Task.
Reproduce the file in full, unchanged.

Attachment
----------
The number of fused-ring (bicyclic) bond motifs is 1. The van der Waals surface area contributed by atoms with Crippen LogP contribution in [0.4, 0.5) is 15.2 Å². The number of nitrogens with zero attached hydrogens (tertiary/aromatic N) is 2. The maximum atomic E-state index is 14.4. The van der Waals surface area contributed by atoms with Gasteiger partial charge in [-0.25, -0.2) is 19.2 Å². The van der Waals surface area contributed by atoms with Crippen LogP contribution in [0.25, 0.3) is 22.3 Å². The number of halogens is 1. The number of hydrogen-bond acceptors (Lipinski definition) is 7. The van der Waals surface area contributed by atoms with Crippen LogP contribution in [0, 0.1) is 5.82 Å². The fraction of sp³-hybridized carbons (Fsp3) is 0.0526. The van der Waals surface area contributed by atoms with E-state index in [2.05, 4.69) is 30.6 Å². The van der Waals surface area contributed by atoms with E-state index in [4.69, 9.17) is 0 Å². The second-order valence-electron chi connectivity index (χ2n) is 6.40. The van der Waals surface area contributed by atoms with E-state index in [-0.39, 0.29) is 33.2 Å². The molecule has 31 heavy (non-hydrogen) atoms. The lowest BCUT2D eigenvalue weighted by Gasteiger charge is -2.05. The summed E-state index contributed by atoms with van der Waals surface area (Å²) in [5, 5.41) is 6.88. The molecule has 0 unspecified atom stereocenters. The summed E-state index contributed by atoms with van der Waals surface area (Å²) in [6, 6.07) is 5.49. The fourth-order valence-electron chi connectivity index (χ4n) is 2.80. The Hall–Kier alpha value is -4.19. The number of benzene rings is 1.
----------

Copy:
The number of fused-ring (bicyclic) bond motifs is 1. The van der Waals surface area contributed by atoms with Crippen LogP contribution in [0.4, 0.5) is 15.2 Å². The number of nitrogens with zero attached hydrogens (tertiary/aromatic N) is 2. The maximum atomic E-state index is 14.4. The van der Waals surface area contributed by atoms with Gasteiger partial charge in [-0.25, -0.2) is 19.2 Å². The van der Waals surface area contributed by atoms with Crippen LogP contribution in [0.25, 0.3) is 22.3 Å². The number of halogens is 1. The number of hydrogen-bond acceptors (Lipinski definition) is 7. The van der Waals surface area contributed by atoms with Crippen LogP contribution in [0, 0.1) is 5.82 Å². The fraction of sp³-hybridized carbons (Fsp3) is 0.0526. The van der Waals surface area contributed by atoms with E-state index in [2.05, 4.69) is 30.6 Å². The van der Waals surface area contributed by atoms with E-state index in [4.69, 9.17) is 0 Å². The second-order valence-electron chi connectivity index (χ2n) is 6.40. The van der Waals surface area contributed by atoms with E-state index in [-0.39, 0.29) is 33.2 Å². The molecule has 31 heavy (non-hydrogen) atoms. The lowest BCUT2D eigenvalue weighted by Gasteiger charge is -2.05. The summed E-state index contributed by atoms with van der Waals surface area (Å²) in [5, 5.41) is 6.88. The molecule has 0 unspecified atom stereocenters. The summed E-state index contributed by atoms with van der Waals surface area (Å²) in [6, 6.07) is 5.49. The fourth-order valence-electron chi connectivity index (χ4n) is 2.80. The Hall–Kier alpha value is -4.19. The number of benzene rings is 1.